A  failure to fully appreciate this point can compromise one’s best efforts at day-to-day organizing. I claim no expertise here, but the people I know who are good organizers do not go looking for “advanced workers.” They check their assumptions about people at the door. They treat everyone equally, recognizing that all of us have our strengths and weaknesses and that a crisis situation has the potential to transform almost anyone into a leader. They see their job as giving people the tools they need to become more active and figuring out what conditions in their lives are holding them back.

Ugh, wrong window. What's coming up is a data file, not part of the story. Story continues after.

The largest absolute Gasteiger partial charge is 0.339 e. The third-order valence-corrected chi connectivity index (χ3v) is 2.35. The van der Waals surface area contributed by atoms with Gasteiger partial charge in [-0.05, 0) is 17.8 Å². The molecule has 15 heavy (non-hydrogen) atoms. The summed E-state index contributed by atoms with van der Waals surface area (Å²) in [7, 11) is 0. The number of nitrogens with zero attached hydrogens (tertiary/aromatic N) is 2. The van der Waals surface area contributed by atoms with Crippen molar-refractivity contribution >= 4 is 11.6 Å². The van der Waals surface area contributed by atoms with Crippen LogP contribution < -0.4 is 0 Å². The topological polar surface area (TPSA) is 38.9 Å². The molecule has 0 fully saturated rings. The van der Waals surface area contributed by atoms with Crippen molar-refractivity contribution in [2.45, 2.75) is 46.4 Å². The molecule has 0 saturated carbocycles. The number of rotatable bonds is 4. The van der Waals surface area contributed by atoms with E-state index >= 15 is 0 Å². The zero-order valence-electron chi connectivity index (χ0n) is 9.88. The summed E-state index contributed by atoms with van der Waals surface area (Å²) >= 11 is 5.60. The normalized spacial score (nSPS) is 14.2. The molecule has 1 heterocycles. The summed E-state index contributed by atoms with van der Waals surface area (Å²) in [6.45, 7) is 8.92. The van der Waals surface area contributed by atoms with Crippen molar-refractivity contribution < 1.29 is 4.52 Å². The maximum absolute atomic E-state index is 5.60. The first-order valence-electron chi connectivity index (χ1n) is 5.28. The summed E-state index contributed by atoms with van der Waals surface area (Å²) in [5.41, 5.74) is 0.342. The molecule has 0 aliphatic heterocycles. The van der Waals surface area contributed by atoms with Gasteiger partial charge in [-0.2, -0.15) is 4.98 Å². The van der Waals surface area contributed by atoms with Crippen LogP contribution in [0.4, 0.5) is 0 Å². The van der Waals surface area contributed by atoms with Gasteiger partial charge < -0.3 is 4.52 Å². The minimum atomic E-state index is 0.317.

Most importantly, they pay attention to those aspects of people’s experience that most deeply affect their understanding of the world, the strategies they have developed to cope with it, and how those strategies impact their activism. These might seemingly have little to do with “shop floor leadership,” but they can make all the difference.

Here, the successful eighteen-month frozen food strike in Watsonville, California may be instructive, which the League of Revolutionary Struggle was deeply involved in. The rank-and-file leaders who emerged in the course of the strike were mostly Mexican immigrant women. Hardly any had prior union experience; they were products of a culture in which even militant unions were largely a male domain. There was a TDU chapter in Watsonville that waged several important campaigns prior to the strike, but for the most part, these women did not rush to join it.